Lawsuit Targets Ford, GM Over Song-Ripping CD Players in Cars

The music industry wants car makers and tech companies to pay up over a song-ripping feature in cars

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Lawsuit Targets Ford, GM Over Song-Ripping CD Players in Cars
Photo: Ford Motor Co.

A new music copyright lawsuit against U.S. car manufacturers may be one of the more puzzling rearguard actions fought by the U.S. recording industry in recent memory. The lawsuit has set its sights on Ford and GM for selling cars that can rip CDs onto vehicle hard drives—a legal tactic that may be doomed in the face of past court rulings that favored similar song-ripping devices.

The class action lawsuit comes from the Alliance of Artists and Recording Companies (AARC), a nonprofit focused on copyright protection for more than 300,000 artists, according to Computerworld. AARC's legal filing aims to collect potentially millions in royalties from Ford, GM, and the tech companies Denso and Clarion that built CD-ripping devices for vehicle models starting in 2011. The music industry association says such devices violate the Audio Home Recording Act of 1992, which technically requires the payment of royalties as well as the inclusion of technology safeguards to allow the copying of only legally-bought CDs.

Both Ford's "Jukebox" device and GM's "Hard Drive Device" have been sold for several years as part of vehicles such as the Lincoln MKS, Ford Taurus, Ford Explorer, Buick LaCrosse, Cadillac SRX, Chevrolet Volt, and GMC Terrain, according to a Torrentfreak article that first caught wind of the lawsuit.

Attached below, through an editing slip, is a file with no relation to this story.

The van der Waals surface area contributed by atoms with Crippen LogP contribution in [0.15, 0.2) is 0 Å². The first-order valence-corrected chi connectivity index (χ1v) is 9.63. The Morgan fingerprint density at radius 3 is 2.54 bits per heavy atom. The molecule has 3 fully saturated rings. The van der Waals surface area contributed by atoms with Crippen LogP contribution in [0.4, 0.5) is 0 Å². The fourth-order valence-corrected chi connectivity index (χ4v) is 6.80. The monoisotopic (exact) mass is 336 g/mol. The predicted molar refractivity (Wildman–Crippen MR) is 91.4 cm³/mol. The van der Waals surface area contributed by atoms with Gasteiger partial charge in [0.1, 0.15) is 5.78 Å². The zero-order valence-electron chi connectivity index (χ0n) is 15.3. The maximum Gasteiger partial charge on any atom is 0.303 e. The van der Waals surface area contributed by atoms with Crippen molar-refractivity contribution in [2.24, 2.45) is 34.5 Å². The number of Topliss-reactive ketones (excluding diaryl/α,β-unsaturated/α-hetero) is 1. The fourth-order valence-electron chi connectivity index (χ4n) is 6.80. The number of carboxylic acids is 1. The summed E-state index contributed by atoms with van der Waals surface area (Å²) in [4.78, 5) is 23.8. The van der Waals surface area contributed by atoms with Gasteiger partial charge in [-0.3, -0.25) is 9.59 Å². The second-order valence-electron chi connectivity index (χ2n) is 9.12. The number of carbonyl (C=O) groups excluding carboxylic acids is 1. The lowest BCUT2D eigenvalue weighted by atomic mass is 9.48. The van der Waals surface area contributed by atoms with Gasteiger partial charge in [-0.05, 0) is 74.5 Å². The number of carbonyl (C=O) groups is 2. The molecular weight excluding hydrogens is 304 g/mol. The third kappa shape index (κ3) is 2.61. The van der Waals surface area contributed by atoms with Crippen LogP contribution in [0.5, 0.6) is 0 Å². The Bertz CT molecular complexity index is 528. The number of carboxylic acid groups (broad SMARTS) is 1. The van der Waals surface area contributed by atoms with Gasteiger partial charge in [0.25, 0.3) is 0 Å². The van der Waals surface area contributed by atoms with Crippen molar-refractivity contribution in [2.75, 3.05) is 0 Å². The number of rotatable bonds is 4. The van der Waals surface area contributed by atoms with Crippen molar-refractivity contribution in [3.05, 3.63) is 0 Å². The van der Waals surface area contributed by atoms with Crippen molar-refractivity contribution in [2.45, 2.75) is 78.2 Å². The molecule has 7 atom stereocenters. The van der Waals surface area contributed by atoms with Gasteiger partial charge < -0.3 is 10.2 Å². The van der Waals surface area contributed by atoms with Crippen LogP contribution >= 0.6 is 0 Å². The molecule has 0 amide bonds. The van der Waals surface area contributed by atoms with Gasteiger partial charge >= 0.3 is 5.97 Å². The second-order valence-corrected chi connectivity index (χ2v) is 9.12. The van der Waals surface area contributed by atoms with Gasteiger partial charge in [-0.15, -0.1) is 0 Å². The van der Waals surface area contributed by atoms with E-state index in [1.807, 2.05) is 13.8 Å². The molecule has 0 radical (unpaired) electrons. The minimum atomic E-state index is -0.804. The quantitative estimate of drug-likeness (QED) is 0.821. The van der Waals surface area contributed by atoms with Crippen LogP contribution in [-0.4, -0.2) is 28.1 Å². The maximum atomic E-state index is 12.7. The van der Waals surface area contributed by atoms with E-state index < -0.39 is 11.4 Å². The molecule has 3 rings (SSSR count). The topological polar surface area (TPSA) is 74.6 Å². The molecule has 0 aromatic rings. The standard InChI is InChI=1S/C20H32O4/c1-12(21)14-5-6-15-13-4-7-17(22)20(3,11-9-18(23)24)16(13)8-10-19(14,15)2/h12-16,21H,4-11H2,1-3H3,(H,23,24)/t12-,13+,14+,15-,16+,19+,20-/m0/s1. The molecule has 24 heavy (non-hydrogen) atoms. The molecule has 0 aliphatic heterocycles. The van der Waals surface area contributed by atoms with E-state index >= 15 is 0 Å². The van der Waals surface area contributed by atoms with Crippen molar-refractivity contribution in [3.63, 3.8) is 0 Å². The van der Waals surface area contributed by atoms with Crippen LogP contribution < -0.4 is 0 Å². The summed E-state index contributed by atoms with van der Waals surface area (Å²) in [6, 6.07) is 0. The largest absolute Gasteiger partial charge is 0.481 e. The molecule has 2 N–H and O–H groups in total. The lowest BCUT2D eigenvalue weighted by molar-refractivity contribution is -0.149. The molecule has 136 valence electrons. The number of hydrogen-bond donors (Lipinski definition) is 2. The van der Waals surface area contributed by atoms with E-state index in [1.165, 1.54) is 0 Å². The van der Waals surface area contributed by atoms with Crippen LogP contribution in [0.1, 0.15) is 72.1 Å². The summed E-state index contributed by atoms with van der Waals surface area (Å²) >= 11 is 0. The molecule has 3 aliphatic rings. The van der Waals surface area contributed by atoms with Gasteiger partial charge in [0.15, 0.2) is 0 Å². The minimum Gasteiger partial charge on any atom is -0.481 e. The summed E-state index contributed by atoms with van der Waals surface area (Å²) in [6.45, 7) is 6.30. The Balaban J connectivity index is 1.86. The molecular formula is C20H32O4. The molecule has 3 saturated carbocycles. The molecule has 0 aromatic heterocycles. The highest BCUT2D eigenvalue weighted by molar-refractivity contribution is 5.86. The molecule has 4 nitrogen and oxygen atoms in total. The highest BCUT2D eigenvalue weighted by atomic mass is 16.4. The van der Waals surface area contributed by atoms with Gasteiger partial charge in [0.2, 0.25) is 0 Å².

If the lawsuit somehow prevailed, the music industry could collect damages worth $2,500 for every such device installed in a vehicle. But the AARC's legal argument could already stand on shaky ground considering the existing exemptions under the Audio Home Recording Act for PCs and many other devices. As Businessweek pointed out, a 1999 federal court ruling exempted devices that copied music digitally onto hard drives. Two years later, Apple released the first iPod without having to pay any such royalties to the music industry.

That legal history throws the lawsuit's success into serious doubt, according to Bill Herman, an assistant professor at Hunter College of The City University of New York. Herman, author of the book "The Fight Over Digital Rights," told Businessweek that the lawsuit represented the equivalent of the music industry trying to scare up "protection racket" money: 

This is just an iPod built into a car, and the iPod isn’t regulated, so it’s silly to claim that this car audio system is regulated. If GM is actually on the hook for $2,500 per device, then Apple owes them roughly the GDP of a small country.

The lawsuit comes at a time when overall music album sales have fallen, even as digital music sales have steadily risen in the place of slumping CD sales. A Nielsen Soundscape report shows that just under 63 million CDs were sold in the first half of 2014, compared to more than 136 million CDs sold in the first half of 2009, according to the Wall Street Journal.

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